There is a growing number of fans who are aware of advanced stats, and who may also know that Utley ranks among the best second basemen in history, on par with Hall of Famers Robbie Alomar and Ryne Sandberg. For example there is the site Hall of Stats, which “combines the value of a player’s peak and longevity into a single number that represents the quality of that player’s Hall of Fame case.” Hall of Stats ranks Utley 9th among all second basemen, with Sandberg 10th and Alomar 13th. Even the popular Baseball Reference ranks Utley 10th among second basemen, based on its JAWS measure that also combines peak and longevity to determine Hall worthiness.

But for the great majority of fans, as well as many in the media, Utley is someone who was a very good player for a five year peak, had a career curtailed by bad knees, but always played the game “the right way”, doing whatever was necessary to help his team win.

However they underestimate both a) just how good that peak was, and b) how valuable a player he was even outside that peak.

As a result, most would be surprised to learn that over the decade 2005-2014, the only player in baseball who produced more WAR (per fangraphs) was all-time great Albert Pujols, and the difference between the two (and Miguel Cabrera in 3rd) was small enough as to be essentially non-existent:


We know Utley was a very good baserunner, as exemplified by the play that christened him The Man.

But while we remember those highlight plays, it’s harder to notice, let alone remember, that he made less flashy plays on a regular basis that helped the team win games. And we can quantify those small but important contributions, which is how, for example, after the 2011 season he was called the Best Baserunner in MLB.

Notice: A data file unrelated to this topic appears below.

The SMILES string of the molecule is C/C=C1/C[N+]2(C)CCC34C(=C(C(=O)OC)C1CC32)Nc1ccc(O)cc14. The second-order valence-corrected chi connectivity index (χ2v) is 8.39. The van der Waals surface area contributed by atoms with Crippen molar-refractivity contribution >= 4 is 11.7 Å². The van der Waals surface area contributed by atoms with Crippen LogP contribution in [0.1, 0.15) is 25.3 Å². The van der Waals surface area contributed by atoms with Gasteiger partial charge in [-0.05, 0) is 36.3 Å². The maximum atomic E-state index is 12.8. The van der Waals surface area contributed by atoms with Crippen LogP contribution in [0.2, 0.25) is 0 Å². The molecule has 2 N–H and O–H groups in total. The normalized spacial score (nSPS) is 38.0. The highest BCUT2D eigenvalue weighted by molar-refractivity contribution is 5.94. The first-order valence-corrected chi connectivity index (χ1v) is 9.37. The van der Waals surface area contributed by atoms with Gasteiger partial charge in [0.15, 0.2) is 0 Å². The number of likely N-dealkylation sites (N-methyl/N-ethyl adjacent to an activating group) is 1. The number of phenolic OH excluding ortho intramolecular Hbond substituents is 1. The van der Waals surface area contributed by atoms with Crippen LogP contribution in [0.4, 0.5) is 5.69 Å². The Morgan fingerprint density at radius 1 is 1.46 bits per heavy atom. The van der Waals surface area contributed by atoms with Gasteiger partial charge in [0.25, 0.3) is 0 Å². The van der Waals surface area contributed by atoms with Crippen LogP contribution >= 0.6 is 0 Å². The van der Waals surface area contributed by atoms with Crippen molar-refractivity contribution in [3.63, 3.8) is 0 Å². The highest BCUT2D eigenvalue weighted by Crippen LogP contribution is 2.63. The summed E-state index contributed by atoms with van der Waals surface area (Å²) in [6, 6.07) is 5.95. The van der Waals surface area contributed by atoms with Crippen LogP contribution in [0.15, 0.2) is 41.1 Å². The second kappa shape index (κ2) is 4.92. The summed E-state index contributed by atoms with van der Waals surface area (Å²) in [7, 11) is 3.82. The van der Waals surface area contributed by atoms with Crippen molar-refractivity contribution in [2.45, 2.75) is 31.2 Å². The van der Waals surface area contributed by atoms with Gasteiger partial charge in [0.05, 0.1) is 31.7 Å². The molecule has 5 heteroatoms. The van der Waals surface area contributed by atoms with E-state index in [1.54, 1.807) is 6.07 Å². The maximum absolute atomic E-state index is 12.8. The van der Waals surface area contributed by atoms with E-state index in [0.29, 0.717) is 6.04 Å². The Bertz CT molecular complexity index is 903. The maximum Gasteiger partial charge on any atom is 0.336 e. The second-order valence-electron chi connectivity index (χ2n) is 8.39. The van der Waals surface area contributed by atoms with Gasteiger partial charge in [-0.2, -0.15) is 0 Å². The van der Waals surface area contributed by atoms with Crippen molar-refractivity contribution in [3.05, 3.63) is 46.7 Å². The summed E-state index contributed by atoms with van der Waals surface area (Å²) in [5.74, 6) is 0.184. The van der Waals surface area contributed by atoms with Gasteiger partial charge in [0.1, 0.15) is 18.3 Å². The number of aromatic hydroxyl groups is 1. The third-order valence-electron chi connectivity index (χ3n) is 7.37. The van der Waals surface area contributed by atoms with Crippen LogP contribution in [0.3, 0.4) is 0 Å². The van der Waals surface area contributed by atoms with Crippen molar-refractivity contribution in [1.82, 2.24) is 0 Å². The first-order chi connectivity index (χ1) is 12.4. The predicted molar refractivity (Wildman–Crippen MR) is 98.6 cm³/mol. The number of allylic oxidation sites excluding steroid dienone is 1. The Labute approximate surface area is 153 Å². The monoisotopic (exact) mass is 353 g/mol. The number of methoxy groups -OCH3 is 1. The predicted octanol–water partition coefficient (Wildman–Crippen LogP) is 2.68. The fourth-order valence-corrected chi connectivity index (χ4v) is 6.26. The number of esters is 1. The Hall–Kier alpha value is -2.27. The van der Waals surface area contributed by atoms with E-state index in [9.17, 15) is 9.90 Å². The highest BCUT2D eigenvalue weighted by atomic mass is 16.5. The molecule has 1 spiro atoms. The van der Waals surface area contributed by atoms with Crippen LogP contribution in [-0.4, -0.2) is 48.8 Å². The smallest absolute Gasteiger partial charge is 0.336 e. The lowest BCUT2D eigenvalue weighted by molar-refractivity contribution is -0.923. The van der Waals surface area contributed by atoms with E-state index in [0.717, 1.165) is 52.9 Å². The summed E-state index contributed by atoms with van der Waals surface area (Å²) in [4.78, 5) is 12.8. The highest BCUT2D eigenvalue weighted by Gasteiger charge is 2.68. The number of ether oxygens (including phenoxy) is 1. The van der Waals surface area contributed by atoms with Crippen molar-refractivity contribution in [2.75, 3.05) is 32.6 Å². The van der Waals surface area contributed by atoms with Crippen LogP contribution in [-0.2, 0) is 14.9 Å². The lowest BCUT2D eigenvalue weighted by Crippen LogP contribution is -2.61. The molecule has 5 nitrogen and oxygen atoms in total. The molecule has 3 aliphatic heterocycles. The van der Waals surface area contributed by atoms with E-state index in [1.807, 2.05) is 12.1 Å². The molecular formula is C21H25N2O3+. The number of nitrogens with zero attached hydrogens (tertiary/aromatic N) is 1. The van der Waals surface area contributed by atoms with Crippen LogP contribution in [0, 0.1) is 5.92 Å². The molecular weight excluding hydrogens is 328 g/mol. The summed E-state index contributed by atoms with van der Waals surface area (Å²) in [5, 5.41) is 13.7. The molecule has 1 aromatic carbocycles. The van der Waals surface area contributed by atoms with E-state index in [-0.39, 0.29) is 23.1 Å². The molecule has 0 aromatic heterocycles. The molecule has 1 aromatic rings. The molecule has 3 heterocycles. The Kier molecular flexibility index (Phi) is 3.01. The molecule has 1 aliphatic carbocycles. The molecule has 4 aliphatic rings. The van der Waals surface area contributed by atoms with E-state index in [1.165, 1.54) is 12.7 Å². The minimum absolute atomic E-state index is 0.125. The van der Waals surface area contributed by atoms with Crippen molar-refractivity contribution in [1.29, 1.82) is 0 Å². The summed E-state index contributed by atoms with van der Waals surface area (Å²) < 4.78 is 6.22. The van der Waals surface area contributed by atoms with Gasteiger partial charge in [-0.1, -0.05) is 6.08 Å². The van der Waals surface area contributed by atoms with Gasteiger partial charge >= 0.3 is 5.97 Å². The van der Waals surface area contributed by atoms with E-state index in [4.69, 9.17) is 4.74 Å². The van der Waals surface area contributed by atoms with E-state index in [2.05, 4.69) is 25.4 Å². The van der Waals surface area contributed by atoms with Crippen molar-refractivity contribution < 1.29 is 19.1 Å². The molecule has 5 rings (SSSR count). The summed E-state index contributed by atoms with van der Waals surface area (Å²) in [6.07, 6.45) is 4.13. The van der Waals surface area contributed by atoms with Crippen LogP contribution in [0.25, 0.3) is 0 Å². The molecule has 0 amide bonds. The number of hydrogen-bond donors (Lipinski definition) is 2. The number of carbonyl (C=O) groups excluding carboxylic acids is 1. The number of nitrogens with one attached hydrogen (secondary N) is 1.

We can also see it in the BsR column above, which is Fangraphs’ Baserunning Runs metric. It shows the number of runs a player’s actions on the bases generated, compared to an average player, and Utley has the highest BsR among these top 11 leaders in WAR, with Jimmy Rollins a close second. The top 5 in BsR over this decade (2005-14) is filled with speedsters — plus Utley:

He will also likely retire with the second highest SB success rate in MLB history. At times in recent years he has held the top spot, but a caught stealing on July 12th dropped him to second, behind Alexi Casilla, who had only 91 attempts in his career but just enough to clear the low 80-attempt minimum for BB-Ref’s list.


Fans know that he was a heads up fielder, like in the WS play that nailed a runner at home.

Most don’t know that his smart play at second base, like studying batters and positioning himself well, can also be quantified, and that the various advanced stats that measure that agree that he was one of the best fielders of his generation.

Below are the top 5 in Fangraphs’ “Def” metric, which includes both the Ultimate Zone Rating fielding metric, and the positional adjustments based on the defensive spectrum.

Fans are right to love and admire Utley for his style of play and his ability to embody the Philadelphia work ethic despite his Southern California roots. But many are also missing out on just how good those attributes made him in ways that not only helped the Phillies win games, but are also tangible and measurable and make him one of the greatest players of his generation.